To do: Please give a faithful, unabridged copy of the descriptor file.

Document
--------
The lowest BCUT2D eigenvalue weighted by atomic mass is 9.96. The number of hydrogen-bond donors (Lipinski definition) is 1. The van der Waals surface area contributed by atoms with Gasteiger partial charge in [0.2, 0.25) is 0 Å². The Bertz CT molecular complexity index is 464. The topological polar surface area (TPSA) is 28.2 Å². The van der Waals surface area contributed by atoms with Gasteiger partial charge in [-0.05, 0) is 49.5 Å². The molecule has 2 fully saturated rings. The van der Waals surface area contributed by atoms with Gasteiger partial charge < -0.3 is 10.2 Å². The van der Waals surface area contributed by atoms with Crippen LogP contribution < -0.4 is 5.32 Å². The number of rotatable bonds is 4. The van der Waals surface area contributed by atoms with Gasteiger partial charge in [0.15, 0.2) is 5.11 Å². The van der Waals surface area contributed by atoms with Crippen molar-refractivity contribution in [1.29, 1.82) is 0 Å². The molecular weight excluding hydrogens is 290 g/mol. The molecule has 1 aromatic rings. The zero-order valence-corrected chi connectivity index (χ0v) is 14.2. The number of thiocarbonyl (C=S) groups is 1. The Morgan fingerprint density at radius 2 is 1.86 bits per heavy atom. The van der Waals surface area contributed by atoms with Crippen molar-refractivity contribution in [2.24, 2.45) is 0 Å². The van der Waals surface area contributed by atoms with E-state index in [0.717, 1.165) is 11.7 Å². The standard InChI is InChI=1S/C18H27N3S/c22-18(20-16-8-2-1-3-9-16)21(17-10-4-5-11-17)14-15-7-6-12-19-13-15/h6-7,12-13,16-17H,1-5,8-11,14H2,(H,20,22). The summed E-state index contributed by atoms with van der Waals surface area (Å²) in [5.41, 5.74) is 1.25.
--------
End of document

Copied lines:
The lowest BCUT2D eigenvalue weighted by atomic mass is 9.96. The number of hydrogen-bond donors (Lipinski definition) is 1. The van der Waals surface area contributed by atoms with Gasteiger partial charge in [0.2, 0.25) is 0 Å². The Bertz CT molecular complexity index is 464. The topological polar surface area (TPSA) is 28.2 Å². The van der Waals surface area contributed by atoms with Gasteiger partial charge in [-0.05, 0) is 49.5 Å². The molecule has 2 fully saturated rings. The van der Waals surface area contributed by atoms with Gasteiger partial charge < -0.3 is 10.2 Å². The van der Waals surface area contributed by atoms with Crippen LogP contribution < -0.4 is 5.32 Å². The number of rotatable bonds is 4. The van der Waals surface area contributed by atoms with Gasteiger partial charge in [0.15, 0.2) is 5.11 Å². The van der Waals surface area contributed by atoms with Crippen molar-refractivity contribution in [1.29, 1.82) is 0 Å². The molecular weight excluding hydrogens is 290 g/mol. The molecule has 1 aromatic rings. The zero-order valence-corrected chi connectivity index (χ0v) is 14.2. The number of thiocarbonyl (C=S) groups is 1. The Morgan fingerprint density at radius 2 is 1.86 bits per heavy atom. The van der Waals surface area contributed by atoms with Crippen molar-refractivity contribution in [2.24, 2.45) is 0 Å². The van der Waals surface area contributed by atoms with E-state index in [0.717, 1.165) is 11.7 Å². The standard InChI is InChI=1S/C18H27N3S/c22-18(20-16-8-2-1-3-9-16)21(17-10-4-5-11-17)14-15-7-6-12-19-13-15/h6-7,12-13,16-17H,1-5,8-11,14H2,(H,20,22). The summed E-state index contributed by atoms with van der Waals surface area (Å²) in [5.41, 5.74) is 1.25.